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Big-City Store Turns to 'Creepy' Technology in Bid to Stop Rampant Crime

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A New York City supermarket is using facial recognition as a way to reduce retail theft from repeat shoplifters.

Fairway Market, located at Broadway and West 74th Street on the Upper West Side, collects eye scans and voice prints, according to the New York Post.

“This technology is helping our stores reduce retail crime, an industry-wide challenge that has increased dramatically over the last few years,” the market said in a statement.

“We have found that this technology — used thoughtfully and in combination with other measures we take to reduce theft — is helping prevent more crime in store.”

Fairway’s parent company, Wakefern, said in a statement that “Only trained asset protection associates use the system, which helps us focus attention on repeat shoplifters,” according to WNBC-TV.

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The company said all laws are being followed and that “retail theft and shoplifting has a high rate of repeat offense and drives up grocery costs for all customers.”

Shoppers were mixed about the idea.

“It’s a little creepy. It’s an invasion of privacy,” customer Shawn Adams, 37, told the Post.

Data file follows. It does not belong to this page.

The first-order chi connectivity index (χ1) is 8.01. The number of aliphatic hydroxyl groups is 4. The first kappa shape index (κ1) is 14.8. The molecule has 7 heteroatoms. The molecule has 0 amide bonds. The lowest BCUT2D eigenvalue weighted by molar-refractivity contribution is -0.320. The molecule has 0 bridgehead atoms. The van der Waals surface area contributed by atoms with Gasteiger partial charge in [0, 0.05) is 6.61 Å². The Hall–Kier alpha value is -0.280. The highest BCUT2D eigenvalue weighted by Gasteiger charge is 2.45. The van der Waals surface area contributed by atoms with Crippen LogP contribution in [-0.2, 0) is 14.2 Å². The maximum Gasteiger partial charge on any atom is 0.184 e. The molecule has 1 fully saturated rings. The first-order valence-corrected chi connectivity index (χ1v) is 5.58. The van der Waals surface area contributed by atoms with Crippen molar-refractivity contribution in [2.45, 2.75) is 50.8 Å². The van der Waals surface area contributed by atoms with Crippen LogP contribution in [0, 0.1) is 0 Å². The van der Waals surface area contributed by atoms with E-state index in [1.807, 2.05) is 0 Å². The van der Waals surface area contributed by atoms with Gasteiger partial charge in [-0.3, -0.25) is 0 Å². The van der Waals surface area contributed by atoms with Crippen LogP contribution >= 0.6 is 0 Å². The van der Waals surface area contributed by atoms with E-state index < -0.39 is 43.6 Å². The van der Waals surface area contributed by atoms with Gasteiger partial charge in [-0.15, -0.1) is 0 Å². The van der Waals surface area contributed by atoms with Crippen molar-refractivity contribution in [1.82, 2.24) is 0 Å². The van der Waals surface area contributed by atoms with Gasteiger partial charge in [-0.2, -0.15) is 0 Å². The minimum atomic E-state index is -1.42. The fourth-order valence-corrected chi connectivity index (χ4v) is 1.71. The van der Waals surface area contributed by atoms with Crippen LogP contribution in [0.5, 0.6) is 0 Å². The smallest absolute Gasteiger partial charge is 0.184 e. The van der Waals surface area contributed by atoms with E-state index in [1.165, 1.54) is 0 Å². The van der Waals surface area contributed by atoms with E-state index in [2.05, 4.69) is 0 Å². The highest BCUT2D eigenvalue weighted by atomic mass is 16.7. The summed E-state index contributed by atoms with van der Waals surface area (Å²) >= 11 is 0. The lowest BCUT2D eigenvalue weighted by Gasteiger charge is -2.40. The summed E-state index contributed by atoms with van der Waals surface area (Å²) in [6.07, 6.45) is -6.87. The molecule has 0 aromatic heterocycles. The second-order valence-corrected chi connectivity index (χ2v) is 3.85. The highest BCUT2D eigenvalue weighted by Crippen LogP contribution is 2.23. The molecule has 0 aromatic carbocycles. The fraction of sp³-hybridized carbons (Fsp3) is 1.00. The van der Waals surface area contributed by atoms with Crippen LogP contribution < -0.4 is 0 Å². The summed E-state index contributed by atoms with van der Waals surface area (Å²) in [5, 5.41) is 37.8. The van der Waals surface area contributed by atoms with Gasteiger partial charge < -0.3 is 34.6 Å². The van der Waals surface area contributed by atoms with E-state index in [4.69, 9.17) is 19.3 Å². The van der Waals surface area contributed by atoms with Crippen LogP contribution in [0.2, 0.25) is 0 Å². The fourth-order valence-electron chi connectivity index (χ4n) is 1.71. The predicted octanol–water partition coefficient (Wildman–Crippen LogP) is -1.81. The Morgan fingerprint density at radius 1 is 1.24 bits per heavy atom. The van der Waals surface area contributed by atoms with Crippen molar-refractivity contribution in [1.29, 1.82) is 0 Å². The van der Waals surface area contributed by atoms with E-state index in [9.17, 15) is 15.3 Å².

“I don’t like it. I just don’t like Big Brother watching what I’m doing, I don’t like people to take my information,” a retiree named Claudia said.

Would you shop at a store that uses this technology?

“I think it’s horrible. I don’t want anyone to use my face,” said Andrea S., 74.

Others said the technology might be necessary.

“My initial reaction was against it, but thinking it through, I’m not anti,” said Anette Ronner, 77.

“I’m leaning towards acceptance. I think it will deter some shoplifting, which we all end up paying for eventually with higher and higher prices.”

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Shoplifting in New York City skyrocketed in 2022, according to the Post. In the 1st Precinct, incidents rose from 2,103 in 2021 to 4,061 last year, while in the East Village’s 9th Precinct, retail thefts increased from 579 to 1,467.

“Retail theft is at a crisis level in New York City,” said a representative of the group Collective Action to Protect Our Stores.

“Every day, our workers are being assaulted and stores robbed all while customers are placed in danger; we need the state and city to step up.”

“Disheartening numbers, to say the least. There’s no quick fix to something like this. Many stores just rely on the police for their issues, and that’s not realistic nowadays,” said Chris Hermann, a former NYPD supervisor who now is an assistant professor at John Jay College of Criminal Justice in Manhattan.

In December, New York City Mayor Eric Adams held a summit with retailers to discuss ideas to reduce retail theft.

This article appeared originally on The Western Journal.

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